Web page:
Australians stranded overseas with little hope of getting home before Christmas say there is ‘one rule for them, and another for the PM’, who is currently quarantining at home in The Lodge.
The accusation follows revelations by the Department of Foreign Affairs and Trade this week that the number of Australians trying to get home before Christmas has risen to nearly 37,000, with 8000 of those regarded as “vulnerable”.
The number has increased notably since Prime Minister Scott Morrison promised two months ago that he would bring home stranded Aussies by Christmas.
Labor has attacked the PM, accusing him of failing to help the marooned citizens and breaking the promise he made in mid-September.
But Mr Morrison has likened the task to “a cup that keeps filling up”, saying when he made the promise there were only 28,000 Australians registered, and the government has already brought home 35,000.
“In relation to the commitment I made at the time, I think we have been making good progress against that,” Mr Morrison said.
“Obviously, the ability to get people home to Australia depends on the available quarantine capacity in Australia.”
The international weekly cap on international arrivals was increased from 6000 to 6290 in October, but it’s still not enough to meet demand.
And stranded Australians are furious – at the caps, at the price of quarantine, and at the PM – who they say ‘let us down’.
Tasmanian Peter Blackmore was in the Philippines on holiday. He’s been stuck since February 11, and has no clear way home.
“Morrison said come home,” Mr Blackmore told The New Daily.
“So I had that planned and booked for March 30th, one week after Morrison’s call. But it was too late – Kalibo [ Aklan province’s capital] was already closed.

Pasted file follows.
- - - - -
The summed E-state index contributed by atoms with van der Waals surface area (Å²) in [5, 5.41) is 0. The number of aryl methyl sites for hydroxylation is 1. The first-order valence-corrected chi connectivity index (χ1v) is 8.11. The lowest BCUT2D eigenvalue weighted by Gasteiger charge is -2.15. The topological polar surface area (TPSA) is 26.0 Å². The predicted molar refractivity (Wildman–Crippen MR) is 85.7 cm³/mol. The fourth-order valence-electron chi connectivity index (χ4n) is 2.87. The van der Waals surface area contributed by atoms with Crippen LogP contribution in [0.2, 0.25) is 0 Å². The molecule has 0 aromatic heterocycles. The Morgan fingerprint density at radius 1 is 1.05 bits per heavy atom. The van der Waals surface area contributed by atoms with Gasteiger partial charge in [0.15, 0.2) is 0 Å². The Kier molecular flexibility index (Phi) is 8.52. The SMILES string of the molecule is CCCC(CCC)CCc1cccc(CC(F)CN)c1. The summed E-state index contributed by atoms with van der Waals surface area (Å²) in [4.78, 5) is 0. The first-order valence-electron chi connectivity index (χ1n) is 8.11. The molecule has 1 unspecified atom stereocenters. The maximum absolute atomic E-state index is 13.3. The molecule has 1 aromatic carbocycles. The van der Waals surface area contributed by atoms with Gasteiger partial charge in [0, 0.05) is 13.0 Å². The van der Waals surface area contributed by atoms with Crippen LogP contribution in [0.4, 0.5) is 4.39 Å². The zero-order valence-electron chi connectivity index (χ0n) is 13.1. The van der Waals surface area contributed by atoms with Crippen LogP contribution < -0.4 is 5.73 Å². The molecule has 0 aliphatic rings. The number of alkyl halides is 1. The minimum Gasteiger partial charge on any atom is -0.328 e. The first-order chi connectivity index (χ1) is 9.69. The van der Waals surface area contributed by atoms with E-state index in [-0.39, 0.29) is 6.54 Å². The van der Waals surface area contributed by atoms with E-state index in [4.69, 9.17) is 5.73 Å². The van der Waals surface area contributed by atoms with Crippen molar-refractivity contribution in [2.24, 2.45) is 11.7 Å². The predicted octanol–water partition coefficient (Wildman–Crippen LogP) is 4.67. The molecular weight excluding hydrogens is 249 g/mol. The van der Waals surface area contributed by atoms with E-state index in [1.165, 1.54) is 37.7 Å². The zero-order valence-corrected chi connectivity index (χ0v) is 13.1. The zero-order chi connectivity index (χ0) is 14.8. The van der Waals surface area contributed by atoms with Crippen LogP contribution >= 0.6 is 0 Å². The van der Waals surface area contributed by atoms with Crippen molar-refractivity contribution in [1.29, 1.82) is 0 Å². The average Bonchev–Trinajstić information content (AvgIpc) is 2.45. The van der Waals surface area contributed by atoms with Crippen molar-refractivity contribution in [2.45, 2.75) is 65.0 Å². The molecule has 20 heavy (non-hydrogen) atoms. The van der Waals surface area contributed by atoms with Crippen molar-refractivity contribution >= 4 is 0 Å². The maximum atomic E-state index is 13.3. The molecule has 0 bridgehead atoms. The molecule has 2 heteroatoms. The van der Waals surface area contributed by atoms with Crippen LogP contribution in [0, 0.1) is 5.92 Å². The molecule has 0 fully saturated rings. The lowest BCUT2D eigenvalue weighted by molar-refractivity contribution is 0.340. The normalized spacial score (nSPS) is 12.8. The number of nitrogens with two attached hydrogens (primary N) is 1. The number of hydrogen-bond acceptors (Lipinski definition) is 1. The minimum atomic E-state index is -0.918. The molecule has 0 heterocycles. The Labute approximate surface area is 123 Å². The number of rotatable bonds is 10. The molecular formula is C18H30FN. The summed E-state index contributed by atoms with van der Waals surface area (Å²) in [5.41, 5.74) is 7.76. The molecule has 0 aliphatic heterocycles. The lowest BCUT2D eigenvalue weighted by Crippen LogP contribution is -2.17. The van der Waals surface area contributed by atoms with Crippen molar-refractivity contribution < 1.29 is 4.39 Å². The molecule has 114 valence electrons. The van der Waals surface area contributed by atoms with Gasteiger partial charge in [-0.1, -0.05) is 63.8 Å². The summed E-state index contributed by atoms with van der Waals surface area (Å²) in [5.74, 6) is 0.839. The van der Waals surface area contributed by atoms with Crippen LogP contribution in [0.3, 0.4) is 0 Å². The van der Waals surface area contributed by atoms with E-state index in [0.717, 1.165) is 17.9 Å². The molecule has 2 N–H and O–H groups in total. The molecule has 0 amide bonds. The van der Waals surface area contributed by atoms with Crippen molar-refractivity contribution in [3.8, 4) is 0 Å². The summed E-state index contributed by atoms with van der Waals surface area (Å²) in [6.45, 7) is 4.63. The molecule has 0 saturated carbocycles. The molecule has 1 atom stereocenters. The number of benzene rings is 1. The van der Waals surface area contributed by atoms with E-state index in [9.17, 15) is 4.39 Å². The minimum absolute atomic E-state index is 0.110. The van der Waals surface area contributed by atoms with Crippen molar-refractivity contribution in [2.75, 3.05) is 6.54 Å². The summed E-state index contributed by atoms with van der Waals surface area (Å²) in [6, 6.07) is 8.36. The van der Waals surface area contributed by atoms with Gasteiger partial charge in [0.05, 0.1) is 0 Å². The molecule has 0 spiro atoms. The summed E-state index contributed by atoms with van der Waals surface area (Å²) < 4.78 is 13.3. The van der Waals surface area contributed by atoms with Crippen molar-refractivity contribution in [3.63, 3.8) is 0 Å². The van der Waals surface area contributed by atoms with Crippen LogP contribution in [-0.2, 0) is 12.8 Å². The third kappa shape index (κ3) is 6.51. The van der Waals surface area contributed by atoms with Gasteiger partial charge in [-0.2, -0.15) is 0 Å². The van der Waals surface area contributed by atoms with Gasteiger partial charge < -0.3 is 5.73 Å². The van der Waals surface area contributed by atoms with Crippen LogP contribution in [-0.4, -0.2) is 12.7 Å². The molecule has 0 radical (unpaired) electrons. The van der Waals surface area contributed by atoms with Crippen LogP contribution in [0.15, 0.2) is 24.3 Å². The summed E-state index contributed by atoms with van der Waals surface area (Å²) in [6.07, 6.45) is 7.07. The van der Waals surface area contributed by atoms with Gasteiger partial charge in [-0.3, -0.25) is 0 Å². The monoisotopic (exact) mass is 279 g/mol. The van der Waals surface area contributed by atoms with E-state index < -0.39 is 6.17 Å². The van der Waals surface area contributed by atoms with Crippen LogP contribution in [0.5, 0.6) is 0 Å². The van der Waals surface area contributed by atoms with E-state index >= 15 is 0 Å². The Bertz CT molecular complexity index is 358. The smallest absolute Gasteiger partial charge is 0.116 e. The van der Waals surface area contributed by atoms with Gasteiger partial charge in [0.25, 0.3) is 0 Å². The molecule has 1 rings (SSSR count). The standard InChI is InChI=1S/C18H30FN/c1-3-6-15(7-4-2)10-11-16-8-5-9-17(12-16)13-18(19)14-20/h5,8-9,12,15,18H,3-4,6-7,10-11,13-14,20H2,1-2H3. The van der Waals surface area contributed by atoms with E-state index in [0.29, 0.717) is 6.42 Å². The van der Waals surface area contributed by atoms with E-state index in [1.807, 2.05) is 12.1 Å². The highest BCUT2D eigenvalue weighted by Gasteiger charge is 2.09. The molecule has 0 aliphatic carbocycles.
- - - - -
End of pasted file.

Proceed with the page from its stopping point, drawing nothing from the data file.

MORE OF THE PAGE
“I have turned 70 whilst here.”
Mr Blackmore is currently living off the age pension, getting $884 per fortnight. After his first flight was cancelled, he says it will be impossible for him to pay for another flight and quarantine.
“The embassy asked me ‘do you have relatives?’ Yes, a 93-year-old mother in a nursing home in Melbourne,” he said.
“They want me to borrow from her. She doesn’t even know what’s going on.”
Deb Tellis, who has worked in India for the past five years as a teacher, is trying to get herself and her daughter home to NSW.
Living in limbo is a strange proposition,” Ms Tellis said.
“Not really knowing when we’re going to get out – I’m surprised we’re still here.”
Ms Tellis secured a seat on a charter flight out of India in June, but her daughter tested positive for COVID-19, so they stayed and did quarantine.
They are hopping around between friends’ places and have moved four times in six months – and are desperate to get home before their luck runs out.
“No landlord will give us accommodation because my visa says I’m only here for a month,” Ms Tellis explained.
“Every month we have to go through the whole immigration thing applying for an extension.”
Shane Taylor is stuck in the Philippines, and he’s worried he could miss seeing his father for the last time if he doesn’t get home to Australia soon.
Mr Taylor has now had seven cancelled flights.
He couldn’t come home when the PM urged overseas Australians to because the Philippines was in lockdown.
He has lost his job in Australia as a cleaner because of his forced extended stay, and now he’s worried he might miss helping his father battle prostate cancer.
“It’s my biggest worry,” Mr Taylor said.
“That’s the problem people stuck overseas are going through.”
He said looking at the pictures of the PM quarantining in The lLdge made him ‘sad’.
“He’s above everyone else. He still had servants attending his needs,” he said.
“His promise of bringing everyone home is just a political line, just spin.”
Mr Taylor said he would happily do quarantine at home – something echoed by many of the stranded Australians.
But as long as the caps remain, they will likely have to wait it out.
On Thursday, Labor foreign affairs spokeswoman Penny Wong called on the government to ‘step up’ and increase quarantine capacity.
“The federal government does have capacity to step up on quarantine and, in fact, a report that they commissioned recommended a greater role for federal government in ensuring there is more safe quarantine capacity in Australia,” Senator Wong said.
“There are people also who haven’t been able to continue to get any assistance at all and are really, really struggling, obviously, and because of the economic shutdown in many nations overseas are without work.”